A Wichita nursing home is on a list of troubled facilities at risk of losing their Medicaid and Medicare reimbursements if they don’t turn around.
Thirteen months ago, the U.S. Centers for Medicare and Medicaid Services put Woodlawn Care and Rehabilitation, which operates as Orchard Gardens Rehabilitation and Healthcare Center, on its nationwide list of “special focus facilities,” nursing homes that have a history of problems more numerous, severe or persistent than average.
The 93-bed facility at 1600 S. Woodlawn in Wichita is among 36 U.S. nursing homes that the government has said as of mid-November haven’t shown significant improvement during a subsequent inspection, records show.
Among deficiencies noted in the nursing home’s most recent health inspection report, dated July 3, were:
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- Failures to provide required Medicare non-coverage-related notices to patients
- It didn’t complete a smoking assessment for a patient to determine whether he or she could smoke safely without staff supervision. That patient was caught smoking in the building.
- Staff gave some patients drugs they didn’t need. One patient had duplicate orders for laxatives. Another had multiple pain medication patches on at the same time, increasing the chance of opioid overdose and associated risks. Staff didn’t document vital signs for two patients before giving them blood pressure lowering medications.
- Staff gave another patient medication five times without a physician’s order.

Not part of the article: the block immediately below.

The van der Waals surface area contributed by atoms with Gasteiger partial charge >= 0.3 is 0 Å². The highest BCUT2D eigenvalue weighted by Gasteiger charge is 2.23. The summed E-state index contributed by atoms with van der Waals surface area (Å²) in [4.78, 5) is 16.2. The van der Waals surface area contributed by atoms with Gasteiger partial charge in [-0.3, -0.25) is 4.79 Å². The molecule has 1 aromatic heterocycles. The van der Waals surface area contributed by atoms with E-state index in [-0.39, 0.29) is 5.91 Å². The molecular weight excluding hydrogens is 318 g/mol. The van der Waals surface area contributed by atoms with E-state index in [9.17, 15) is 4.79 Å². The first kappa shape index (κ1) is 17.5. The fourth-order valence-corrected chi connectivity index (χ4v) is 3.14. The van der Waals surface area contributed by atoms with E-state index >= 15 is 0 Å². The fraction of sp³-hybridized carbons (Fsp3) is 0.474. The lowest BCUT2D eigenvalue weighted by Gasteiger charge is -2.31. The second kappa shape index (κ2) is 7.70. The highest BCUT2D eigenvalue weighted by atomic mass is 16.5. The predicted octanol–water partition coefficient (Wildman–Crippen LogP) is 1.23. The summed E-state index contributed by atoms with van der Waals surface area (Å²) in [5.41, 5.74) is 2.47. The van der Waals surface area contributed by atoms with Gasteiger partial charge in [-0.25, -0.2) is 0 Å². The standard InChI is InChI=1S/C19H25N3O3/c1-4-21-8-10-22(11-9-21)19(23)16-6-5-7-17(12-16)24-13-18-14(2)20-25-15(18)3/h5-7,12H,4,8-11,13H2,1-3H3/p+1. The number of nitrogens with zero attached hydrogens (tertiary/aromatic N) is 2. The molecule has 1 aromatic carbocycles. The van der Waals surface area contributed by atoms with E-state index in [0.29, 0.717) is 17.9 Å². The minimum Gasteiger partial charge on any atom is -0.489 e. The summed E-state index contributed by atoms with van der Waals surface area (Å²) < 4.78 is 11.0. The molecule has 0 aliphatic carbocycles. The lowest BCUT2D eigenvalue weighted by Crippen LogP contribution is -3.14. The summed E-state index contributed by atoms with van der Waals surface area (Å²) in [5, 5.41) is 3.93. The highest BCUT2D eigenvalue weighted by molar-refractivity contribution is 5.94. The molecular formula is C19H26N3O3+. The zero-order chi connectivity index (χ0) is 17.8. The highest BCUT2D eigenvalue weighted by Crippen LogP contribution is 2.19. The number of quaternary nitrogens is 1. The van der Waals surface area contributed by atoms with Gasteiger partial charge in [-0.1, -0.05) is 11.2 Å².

- Opened food packages in the refrigerator and freezer weren’t dated to track spoilage.
Facility manager Karen Wilkerson told The Eagle by phone that Orchard Gardens “has made a lot of improvements” but said she couldn’t comment on what the nursing home was doing to overcome deficiencies. Follow-up phone calls were not returned.
Orchard Gardens, owned and operated by Ahuva Health Management, received an overall rating of two out of five stars from Nursing Home Compare, which provides information and inspection results for more than 15,000 Medicare and Medicaid-certified nursing homes in the U.S.
The nursing home’s heath inspection rating, one of five stars, is considered “much below average,” according to the site.
A June 2016 health inspection at Orchard Gardens uncovered 27 health violations — more than triple the average in Kansas and more than four times the national average. Orchard Gardens had compliant inspections last December, in February and in May, according to Nursing Home Compare.
Over the past three years, Orchard Gardens has received four penalties for receiving a serious citation or failing to correct a problem. They include fines totaling $77,229 and one denied payment from Medicare.
The Centers for Medicare and Medicaid Services visit nursing homes regularly to ensure patients receive the kind of care the programs require. The centers created the Special Focus Facility Initiative to prompt improvements and fix underlying problems that cause recurrent deficiencies.
Special focus facilities are inspected in person twice as often as other nursing homes. Ones that don’t make lasting improvements can be terminated from participation in the Medicaid and Medicare programs, which usually results in their closure.
About half of the nursing homes designated as special focus facilities improve enough to graduate from the program within 24 to 30 months. Around 16 percent lose their reimbursements.
Like Orchard Garden’s, the 78-bed Garden Valley Retirement Village in Garden City also didn’t improve, according to the special focus facilities list. It was designated a special focus facility three months ago and had its last inspection in October.
A third Kansas nursing home, Prescott Country View Nursing Home in Prescott, was on the special focus facilities list for nine months but is no longer participating in the Medicare and Medicaid Programs. Facilities on the list stop participating in the Medicare and Medicaid Programs either because they’ve voluntarily opted out or because they’ve been terminated.